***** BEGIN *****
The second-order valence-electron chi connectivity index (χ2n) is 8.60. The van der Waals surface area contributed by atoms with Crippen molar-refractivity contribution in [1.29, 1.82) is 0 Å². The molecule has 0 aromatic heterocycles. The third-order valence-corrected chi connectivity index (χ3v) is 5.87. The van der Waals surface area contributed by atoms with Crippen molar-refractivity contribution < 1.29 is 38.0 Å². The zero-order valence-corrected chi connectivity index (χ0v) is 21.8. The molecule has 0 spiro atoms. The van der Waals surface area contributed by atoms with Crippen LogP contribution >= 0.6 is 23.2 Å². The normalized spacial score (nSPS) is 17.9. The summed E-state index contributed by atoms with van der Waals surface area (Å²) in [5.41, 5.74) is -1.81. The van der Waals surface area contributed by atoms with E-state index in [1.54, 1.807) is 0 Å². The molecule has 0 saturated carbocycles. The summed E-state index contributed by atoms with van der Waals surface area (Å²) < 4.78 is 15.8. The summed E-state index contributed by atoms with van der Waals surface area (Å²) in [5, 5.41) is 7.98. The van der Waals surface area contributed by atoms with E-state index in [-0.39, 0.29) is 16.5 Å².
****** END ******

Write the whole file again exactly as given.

The second-order valence-electron chi connectivity index (χ2n) is 8.60. The van der Waals surface area contributed by atoms with Crippen molar-refractivity contribution in [1.29, 1.82) is 0 Å². The molecule has 0 aromatic heterocycles. The third-order valence-corrected chi connectivity index (χ3v) is 5.87. The van der Waals surface area contributed by atoms with Crippen molar-refractivity contribution < 1.29 is 38.0 Å². The zero-order valence-corrected chi connectivity index (χ0v) is 21.8. The molecule has 0 spiro atoms. The van der Waals surface area contributed by atoms with Crippen LogP contribution >= 0.6 is 23.2 Å². The normalized spacial score (nSPS) is 17.9. The summed E-state index contributed by atoms with van der Waals surface area (Å²) in [5.41, 5.74) is -1.81. The van der Waals surface area contributed by atoms with E-state index in [1.54, 1.807) is 0 Å². The molecule has 0 saturated carbocycles. The summed E-state index contributed by atoms with van der Waals surface area (Å²) < 4.78 is 15.8. The summed E-state index contributed by atoms with van der Waals surface area (Å²) in [5, 5.41) is 7.98. The van der Waals surface area contributed by atoms with E-state index in [-0.39, 0.29) is 16.5 Å².